Expert Provider Use of Empirically-Evaluated Treatment Elements for Anxiety in Youth with ASD

Saturday, May 13, 2017: 12:00 PM-1:40 PM
Golden Gate Ballroom (Marriott Marquis Hotel)
T. Rosen1, R. J. Weber1, B. Marro2, C. M. Kerns3, A. Drahota4, L. Moskowitz5, A. Wainer6, S. Sommer1, A. Josephson5 and M. D. Lerner1, (1)Stony Brook University, Stony Brook, NY, (2)Social Competence & Treatment Lab, Saint James, NY, (3)Drexel University A.J. Drexel Autism Institute, Philadelphia, PA, (4)Michigan State University, East Lansing, MI, (5)St. John's University, New York, NY, (6)Rush University Medical Center, Oak Park, IL
Background:  The research-to-practice gap is a well-established phenomenon and extends to treatments for youth with autism spectrum disorders (ASD; e.g., Brookman-Frazee, et al., 2010). ASD, relative to typically-developing youth, are at increased risk for anxiety (van Steensel et al., 2011). There has been a growing interest in the study of efficacious anxiety treatments for individuals with ASD (Danial & Wood, 2013); however, dissemination of these treatments has been limited (Reaven et al., 2014). In order to identify the size and scope of the research-to-practice gap for the treatment of anxiety in ASD, use of empirically-evaluated treatment elements by expert community providers must be examined.

Objectives:  The primary purpose of this study was to examine the extent to which expert, community providers are using the most and least empirically-examined treatment elements to treat anxiety in ASD youth.

Methods:  We conducted a comprehensive literature search, and reliably coded articles (N= 48) for anxiety (excluding OCD) treatment elements (ICC(2,5)=.792). Fifty elements were identified from included articles. For analytical purposes, elements were then sorted into 8 categories ranging from the least (group 8) to most (group 1) frequently used treatment elements (see Figure 1). Groups were divided to provide closest match possible to the frequency distribution in the literature while balancing statistical power. Next, 53 expert providers (primarily treating ASD youth for ≥5 years, and ≥50 ASD youth over the last 5 years) participated in a national, multi-site survey, rating these 50 treatment elements in terms of their frequency of use to target anxiety

Results:  A one-way ANOVA revealed significant differences in provider ratings of frequency of use of element groups, F (1,7) = 3.42,  p = .006. Pairwise comparisons between element groups revealed that providers reported using elements in group 1 more often than those in groups 6, 7, and 8 (p’s ≤ .005). Next, a repeated-measures ANOVA was conducted to identify differences among strategies within the top and bottom groups. Within group 1, graduated exposure and visual supports were used significantly more by providers than self-management and didactic teaching (p’s < .05; see Figure 2A); while within group 8, providers used peer-monitoring significantly less than all other strategies (p’s < .05; see Figure 2B).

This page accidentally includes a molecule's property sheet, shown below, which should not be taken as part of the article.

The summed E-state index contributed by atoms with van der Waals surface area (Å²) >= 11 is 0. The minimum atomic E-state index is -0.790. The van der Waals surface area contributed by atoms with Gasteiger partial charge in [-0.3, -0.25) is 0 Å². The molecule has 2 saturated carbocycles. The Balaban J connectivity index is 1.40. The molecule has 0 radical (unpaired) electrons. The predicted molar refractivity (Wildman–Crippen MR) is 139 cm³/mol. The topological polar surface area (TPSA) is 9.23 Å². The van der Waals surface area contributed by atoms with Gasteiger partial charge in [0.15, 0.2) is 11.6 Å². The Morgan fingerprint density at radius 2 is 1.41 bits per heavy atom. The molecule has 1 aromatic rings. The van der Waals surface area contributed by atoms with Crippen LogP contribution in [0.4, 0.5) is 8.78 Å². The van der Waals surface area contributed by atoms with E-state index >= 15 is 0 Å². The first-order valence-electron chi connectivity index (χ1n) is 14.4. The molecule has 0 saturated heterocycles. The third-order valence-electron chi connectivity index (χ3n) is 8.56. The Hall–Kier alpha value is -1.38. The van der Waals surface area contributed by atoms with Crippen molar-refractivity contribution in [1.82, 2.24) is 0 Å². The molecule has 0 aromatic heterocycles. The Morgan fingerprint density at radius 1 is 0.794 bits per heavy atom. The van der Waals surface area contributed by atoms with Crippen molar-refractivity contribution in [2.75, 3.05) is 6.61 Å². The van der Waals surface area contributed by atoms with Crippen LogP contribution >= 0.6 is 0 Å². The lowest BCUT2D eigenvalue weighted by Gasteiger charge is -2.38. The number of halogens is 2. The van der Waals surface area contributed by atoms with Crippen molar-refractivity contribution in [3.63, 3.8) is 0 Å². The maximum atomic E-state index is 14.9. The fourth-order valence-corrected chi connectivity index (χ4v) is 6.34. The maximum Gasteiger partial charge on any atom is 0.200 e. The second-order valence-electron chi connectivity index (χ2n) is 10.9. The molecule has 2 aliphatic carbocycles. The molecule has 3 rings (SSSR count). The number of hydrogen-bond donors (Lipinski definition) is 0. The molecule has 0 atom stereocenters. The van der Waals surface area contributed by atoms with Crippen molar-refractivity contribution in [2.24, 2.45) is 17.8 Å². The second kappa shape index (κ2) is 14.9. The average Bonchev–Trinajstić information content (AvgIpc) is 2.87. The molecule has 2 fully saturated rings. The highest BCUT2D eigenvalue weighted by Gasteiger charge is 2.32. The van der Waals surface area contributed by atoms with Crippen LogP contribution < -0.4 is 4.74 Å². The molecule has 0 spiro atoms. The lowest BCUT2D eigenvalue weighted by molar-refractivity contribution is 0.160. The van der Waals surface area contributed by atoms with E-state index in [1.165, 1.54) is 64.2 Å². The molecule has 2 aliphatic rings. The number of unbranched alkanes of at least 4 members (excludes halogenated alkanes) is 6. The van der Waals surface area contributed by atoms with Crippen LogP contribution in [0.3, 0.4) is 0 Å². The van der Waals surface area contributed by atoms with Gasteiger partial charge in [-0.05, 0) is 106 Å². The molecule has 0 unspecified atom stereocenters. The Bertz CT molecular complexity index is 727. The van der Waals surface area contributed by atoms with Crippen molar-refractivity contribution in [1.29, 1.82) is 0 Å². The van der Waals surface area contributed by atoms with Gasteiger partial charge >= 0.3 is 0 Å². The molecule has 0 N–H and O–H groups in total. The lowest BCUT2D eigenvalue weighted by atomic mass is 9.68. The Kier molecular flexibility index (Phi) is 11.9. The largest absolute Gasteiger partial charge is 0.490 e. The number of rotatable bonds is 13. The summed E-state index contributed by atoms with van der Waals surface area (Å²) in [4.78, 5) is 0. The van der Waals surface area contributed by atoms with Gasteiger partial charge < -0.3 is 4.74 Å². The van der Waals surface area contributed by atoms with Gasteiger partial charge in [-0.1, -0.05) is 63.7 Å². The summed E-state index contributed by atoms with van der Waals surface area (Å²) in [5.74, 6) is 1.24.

Conclusions:  Expert providers in usual care settings are largely using empirically-examined treatment elements to treat anxiety in youth with ASD. Thus, their expertise may be important for identifying clinical variables relevant to treatment elements that have not yet received empirical examination. Toward this end, a “two-way bridge” initiative (Goldfried et al., 2014), which promotes dissemination of clinical experiences to researchers and vice versa, rather than solely relying on the researchers, may be useful for narrowing the research-to-practice gap. In this context, observational studies of treatment elements in usual care settings would augment provider-reported element use. Moreover, whether these frequently used elements are efficacious remains to be seen. Thus, future “two-way” bridge initiatives could focus on evaluating outcomes associated with implementation of these treatment elements in usual care settings, which would pave the way for targeted dissemination efforts.